Naturally, one would think it is only ladies from dysfunctional homes or even slay queens who just started getting small money and is getting into their heads that have decided to embark on these quest but for Nmasinachi Chukwuemeka, a working class lady in her late 20s and very successful at her job but while most people agree that children are better off in families with two parents (as long as both parents are non abusive) many believe that the negative impact of single parenting is just over emphasised.
For her, single parenting is last option. The 27 year old said she has had her unfortunate share with men and their lies. She said a man can tell you all sorts just to get your money and when they notice the money is not fourth coming, they will walk away faster than their shadows. “I have been in different relationships and I had started dating since my university days, men have not been overly good to me. I have been heartbroken constantly and a higher percentage of men that have been with me have done so because of my money and not because of true love. Now after over 12 years of on and off relationships not leading to marriage I am tired. After much consideration I realised that single mothers with stable jobs are not doing badly off. If I’m not destined to marry, I should have a child, at least. I know my parents will not be happy with the decision but they should go and look at Linda Ikeji, the famous blogger is not married but is happy with her son. I want to be like her, successful single mother or baby mama as they call it. And I noticed that single mothers are not so afraid of what people will say to them nowadays, the world is more civilised and everyone is doing what makes them happy and if that includes being single parents, that is fine,” she added.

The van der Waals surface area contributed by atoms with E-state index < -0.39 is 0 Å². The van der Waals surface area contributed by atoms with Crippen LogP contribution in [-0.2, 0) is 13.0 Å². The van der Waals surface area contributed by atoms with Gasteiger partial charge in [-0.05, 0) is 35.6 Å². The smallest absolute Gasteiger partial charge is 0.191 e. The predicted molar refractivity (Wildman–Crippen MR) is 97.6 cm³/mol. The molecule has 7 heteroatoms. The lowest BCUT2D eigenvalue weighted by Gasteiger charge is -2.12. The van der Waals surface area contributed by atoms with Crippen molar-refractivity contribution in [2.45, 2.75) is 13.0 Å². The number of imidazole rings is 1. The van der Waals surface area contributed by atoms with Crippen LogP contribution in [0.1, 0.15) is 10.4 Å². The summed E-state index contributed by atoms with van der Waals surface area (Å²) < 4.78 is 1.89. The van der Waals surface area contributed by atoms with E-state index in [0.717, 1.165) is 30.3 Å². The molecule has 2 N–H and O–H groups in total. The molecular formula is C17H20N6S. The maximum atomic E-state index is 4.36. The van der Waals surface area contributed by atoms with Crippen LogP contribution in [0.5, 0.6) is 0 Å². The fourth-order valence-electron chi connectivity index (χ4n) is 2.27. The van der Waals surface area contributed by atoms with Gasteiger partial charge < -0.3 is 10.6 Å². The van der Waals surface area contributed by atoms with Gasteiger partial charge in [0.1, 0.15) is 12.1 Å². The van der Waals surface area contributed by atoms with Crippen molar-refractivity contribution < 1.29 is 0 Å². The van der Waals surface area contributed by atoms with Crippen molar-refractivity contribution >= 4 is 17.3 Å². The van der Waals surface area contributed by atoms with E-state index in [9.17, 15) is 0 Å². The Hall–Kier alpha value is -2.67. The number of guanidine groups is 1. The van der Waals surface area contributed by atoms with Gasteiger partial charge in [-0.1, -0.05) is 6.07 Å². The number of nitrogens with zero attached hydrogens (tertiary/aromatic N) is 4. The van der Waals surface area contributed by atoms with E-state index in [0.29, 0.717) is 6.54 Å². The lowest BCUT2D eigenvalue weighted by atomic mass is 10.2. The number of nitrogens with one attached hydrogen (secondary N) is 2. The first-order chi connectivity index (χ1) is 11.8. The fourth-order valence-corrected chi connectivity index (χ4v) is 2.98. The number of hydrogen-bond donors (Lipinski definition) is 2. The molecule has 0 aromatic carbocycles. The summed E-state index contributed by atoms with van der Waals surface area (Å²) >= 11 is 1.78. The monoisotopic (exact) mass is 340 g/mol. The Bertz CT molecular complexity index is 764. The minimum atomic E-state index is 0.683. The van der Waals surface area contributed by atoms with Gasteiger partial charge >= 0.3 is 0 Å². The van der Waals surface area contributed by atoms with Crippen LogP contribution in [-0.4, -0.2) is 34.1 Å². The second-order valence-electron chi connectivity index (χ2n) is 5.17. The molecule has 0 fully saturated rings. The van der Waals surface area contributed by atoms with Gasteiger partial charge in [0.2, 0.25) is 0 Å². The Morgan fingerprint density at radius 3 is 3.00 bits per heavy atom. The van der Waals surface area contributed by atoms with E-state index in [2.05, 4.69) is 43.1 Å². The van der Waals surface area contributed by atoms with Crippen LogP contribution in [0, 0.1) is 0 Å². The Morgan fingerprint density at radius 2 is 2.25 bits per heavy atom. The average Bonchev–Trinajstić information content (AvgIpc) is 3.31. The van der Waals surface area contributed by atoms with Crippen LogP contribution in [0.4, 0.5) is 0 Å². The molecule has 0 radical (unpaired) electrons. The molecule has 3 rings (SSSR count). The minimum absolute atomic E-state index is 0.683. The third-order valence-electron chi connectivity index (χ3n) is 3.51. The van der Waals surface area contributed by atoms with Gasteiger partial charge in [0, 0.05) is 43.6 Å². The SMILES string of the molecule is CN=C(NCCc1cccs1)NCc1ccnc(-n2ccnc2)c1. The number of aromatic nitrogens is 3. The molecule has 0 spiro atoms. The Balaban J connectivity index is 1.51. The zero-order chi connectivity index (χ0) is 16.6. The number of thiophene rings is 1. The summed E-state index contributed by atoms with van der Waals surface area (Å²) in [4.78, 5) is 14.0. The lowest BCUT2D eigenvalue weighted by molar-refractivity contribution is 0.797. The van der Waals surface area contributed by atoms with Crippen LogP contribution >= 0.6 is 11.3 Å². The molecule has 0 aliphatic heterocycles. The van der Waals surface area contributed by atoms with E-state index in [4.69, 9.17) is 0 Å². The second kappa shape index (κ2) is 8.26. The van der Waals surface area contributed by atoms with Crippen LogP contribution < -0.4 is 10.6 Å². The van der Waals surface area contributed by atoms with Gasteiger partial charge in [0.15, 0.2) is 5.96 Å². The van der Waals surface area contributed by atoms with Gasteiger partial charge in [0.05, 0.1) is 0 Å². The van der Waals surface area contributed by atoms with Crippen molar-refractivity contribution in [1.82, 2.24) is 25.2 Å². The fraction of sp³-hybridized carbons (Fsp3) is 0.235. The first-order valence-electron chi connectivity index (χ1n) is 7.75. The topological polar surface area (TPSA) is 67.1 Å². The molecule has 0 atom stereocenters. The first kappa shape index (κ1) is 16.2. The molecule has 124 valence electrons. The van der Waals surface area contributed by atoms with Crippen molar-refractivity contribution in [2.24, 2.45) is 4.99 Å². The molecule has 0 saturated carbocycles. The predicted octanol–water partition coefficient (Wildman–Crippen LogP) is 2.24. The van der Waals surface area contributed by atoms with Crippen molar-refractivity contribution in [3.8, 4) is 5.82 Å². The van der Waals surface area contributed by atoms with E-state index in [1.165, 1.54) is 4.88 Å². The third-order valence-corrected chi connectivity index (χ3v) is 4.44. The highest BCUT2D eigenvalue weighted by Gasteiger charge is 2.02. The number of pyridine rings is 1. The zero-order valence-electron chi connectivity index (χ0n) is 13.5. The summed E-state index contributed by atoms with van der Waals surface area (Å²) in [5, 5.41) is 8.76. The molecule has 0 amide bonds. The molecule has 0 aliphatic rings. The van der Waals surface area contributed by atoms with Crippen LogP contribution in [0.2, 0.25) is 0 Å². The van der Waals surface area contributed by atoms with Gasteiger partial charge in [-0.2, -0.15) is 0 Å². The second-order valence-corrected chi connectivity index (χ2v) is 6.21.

She pointed out that in this age and time, no wealthy woman really wants to sit in a husband’s house and be saying yes sir to a man who might end up being unworthy just because of staying in her marriage. “The world is revolving and things are changing, women are no longer subscribing to be in emotional and physical stress just because of a man and that even though society still stigmatizes single mothers and wonder how they got in such position. She continued that the role of women as caretakers saturates every aspect of our culture.
“Women perform most care giving work for children, elders, and dependent persons, both within their own families and as paid employees so why can’t we just decide to get pregnant and have a child without necessarily being married. It is not all relationship that is healthy for a woman, society should not start forcing women to go or endure toxic husbands just because they women should be married before having children, let us encourage young women to do what makes them happy, as long as it is not illegal and does not harm anyone,” Okechukwu said.